If the registrant organisation field is filled in (presumably with the name of a company, association…), the entity mentioned in that field is considered as the registrant and as an organisation. If it is left empty, then the person that is mentioned in the registrant name field is considered as the registrant, who is then an individual.

    If the organisation field is filled in, the information appears in the whois records. The content of the registrant name field does not appear in any case.

    • Volker Greimann says:

      That only works if you start afresh. The way that the org field has been handled in the past and will be handled in the future by existing customers using their existing contact sets is that registrants put _anything_ in there.
      Their own names (again), a club name (not a legal entity), something funny, etc. The fact that this field is filled currently means nothing and changing that would be an enourmous task for contracted parties that many doubt is worth the effort.

    • Patrick Mevzek says:

      There is unfortunately an ambiguity that was never resolved at the beginning and hence with different behaviors expectations are not the same. The “name” field is mandatory in EPP, and “org” is optional. Now the question is: what happens if you fill both, with an individual in “name” and an organization in “org”? Does that mean individual X working at organization Y? Or is X basically just void information and the registrant is really Y? And what do you do for a company registering? You put the company name in “name” and nothing in “org”? But then how do you know it is a company? And what about cases where you are an individual and a company like doing business on your own name? So the technical specifications are clear (name mandatory, organization optional) but their use is not, and hence with all variations now in the wild, just looking across TLD at name and org you CAN NOT find out which case is an individual which case is a company.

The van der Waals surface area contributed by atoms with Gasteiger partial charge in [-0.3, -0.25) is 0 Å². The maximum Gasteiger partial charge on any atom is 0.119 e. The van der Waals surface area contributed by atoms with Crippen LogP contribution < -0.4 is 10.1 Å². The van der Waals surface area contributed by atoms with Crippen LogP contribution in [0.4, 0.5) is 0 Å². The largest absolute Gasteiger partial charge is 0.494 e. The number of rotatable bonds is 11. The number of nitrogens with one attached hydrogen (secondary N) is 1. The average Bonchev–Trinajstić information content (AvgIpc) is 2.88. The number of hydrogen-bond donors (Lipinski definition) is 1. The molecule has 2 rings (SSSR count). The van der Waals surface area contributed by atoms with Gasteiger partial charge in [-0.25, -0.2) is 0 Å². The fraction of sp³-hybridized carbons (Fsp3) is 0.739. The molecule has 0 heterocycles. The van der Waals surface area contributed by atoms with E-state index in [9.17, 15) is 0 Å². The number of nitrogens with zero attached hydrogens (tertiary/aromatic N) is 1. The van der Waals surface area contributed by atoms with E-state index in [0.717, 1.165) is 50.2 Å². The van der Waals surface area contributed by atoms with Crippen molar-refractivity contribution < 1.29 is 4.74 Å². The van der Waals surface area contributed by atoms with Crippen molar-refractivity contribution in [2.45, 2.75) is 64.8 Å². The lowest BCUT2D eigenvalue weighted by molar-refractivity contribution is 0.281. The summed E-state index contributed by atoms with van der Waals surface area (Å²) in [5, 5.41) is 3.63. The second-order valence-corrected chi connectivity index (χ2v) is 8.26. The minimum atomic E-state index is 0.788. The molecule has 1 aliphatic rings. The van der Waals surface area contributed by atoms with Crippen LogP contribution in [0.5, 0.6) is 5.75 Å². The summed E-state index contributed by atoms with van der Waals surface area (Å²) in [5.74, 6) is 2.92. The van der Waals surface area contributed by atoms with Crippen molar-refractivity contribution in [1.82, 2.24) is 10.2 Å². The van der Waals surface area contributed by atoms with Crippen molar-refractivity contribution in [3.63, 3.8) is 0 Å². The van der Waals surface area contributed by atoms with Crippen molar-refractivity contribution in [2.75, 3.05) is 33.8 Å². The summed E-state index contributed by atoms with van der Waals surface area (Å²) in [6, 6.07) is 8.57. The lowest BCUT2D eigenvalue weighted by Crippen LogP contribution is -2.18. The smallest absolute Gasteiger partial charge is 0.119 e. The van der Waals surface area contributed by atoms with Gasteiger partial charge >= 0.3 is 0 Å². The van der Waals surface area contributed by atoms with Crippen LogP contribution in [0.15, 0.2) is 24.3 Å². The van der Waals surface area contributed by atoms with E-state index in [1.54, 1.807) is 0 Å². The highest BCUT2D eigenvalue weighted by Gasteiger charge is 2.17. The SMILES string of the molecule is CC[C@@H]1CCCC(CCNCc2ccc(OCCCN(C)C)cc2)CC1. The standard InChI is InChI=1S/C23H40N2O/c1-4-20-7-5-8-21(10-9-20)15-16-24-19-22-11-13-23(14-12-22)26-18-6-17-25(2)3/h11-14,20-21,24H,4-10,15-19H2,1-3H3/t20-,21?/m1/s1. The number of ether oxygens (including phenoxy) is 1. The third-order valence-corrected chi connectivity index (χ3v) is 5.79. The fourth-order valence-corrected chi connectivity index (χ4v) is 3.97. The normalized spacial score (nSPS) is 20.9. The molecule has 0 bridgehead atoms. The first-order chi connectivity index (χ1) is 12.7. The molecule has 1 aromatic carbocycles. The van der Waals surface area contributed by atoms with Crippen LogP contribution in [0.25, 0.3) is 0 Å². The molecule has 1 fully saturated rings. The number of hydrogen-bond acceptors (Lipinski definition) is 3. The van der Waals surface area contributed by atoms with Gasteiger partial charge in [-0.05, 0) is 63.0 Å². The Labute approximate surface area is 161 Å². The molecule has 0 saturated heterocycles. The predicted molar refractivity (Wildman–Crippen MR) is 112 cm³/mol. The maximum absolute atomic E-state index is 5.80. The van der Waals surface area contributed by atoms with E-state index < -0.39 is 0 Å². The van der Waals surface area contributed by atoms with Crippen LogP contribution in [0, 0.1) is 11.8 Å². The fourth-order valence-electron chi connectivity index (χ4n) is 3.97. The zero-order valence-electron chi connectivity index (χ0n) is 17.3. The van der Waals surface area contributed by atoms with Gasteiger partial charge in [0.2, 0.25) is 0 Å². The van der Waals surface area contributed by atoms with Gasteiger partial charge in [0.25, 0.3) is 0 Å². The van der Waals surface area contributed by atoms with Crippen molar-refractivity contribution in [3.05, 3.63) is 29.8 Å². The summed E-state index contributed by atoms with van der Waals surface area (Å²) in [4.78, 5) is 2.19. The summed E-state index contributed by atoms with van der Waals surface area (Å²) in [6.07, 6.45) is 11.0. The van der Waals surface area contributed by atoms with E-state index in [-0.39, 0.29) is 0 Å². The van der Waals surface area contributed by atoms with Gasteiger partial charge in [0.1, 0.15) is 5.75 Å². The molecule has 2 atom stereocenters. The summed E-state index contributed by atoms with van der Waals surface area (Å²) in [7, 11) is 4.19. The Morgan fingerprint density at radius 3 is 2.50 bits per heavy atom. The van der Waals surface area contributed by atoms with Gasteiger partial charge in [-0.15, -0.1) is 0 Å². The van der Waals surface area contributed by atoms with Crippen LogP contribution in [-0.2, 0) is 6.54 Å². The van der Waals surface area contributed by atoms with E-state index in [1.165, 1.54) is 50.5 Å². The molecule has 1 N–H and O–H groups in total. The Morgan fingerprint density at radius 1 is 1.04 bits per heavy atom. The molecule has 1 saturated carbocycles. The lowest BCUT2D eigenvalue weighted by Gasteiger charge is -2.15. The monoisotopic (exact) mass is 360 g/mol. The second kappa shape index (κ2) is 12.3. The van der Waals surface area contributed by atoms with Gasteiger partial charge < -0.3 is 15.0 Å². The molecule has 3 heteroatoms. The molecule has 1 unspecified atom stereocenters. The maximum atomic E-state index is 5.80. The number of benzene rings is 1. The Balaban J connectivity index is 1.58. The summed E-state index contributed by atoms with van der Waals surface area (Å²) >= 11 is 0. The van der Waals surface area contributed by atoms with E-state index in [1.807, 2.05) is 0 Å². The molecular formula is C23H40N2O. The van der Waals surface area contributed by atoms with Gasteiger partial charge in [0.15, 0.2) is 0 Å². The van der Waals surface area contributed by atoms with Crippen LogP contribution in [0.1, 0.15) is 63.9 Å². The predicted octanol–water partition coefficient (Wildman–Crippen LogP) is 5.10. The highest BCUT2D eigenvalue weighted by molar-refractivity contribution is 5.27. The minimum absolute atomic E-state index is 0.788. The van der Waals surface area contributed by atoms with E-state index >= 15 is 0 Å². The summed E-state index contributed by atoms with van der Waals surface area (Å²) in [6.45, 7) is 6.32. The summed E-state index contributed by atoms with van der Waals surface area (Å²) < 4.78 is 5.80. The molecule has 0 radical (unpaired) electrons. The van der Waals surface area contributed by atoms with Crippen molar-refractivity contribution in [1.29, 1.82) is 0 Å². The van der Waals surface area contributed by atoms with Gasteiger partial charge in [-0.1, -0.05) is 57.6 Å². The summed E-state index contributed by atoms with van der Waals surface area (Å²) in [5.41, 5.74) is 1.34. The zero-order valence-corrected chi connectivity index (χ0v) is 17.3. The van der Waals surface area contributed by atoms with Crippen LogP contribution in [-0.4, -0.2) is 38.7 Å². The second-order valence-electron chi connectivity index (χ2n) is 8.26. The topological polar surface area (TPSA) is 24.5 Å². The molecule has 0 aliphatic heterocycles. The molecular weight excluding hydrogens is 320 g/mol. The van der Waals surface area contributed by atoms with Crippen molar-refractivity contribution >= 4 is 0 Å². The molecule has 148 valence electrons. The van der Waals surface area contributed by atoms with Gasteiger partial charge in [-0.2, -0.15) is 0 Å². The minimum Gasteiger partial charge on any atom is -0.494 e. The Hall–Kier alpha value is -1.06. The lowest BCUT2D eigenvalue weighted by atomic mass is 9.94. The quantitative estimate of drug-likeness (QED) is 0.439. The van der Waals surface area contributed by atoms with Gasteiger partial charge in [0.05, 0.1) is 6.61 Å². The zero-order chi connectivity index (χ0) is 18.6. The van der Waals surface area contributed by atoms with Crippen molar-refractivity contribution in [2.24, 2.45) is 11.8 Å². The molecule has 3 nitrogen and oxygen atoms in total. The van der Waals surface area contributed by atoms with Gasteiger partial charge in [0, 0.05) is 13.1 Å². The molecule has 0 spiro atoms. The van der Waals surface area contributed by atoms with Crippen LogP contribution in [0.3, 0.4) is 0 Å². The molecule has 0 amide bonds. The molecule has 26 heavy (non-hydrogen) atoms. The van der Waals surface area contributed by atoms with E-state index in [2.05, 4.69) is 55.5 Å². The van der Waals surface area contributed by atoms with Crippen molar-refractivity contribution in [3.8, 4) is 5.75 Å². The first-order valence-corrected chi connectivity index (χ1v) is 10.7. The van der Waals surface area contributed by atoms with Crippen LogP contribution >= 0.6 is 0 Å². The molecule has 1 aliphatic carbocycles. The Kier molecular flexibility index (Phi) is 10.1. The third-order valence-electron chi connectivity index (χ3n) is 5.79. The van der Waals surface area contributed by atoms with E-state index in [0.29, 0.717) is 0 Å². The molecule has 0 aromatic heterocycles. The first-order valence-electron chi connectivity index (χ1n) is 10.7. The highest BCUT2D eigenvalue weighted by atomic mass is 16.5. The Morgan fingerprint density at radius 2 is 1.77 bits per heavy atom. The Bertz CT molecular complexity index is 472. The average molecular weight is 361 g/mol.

2. Dan says:

    There’s no reason why the registry/registrar can’t simply provide a unique email address for each domain name.

    There’s no reason they’d have to reuse them and completely avoid indirectly associating registrations.

    • Volker Greimann says:

      That is the registration-based anonymised email address that was one of the features of the Temp Spec that was continued in the previous phases.
      It currently is either this or a webform.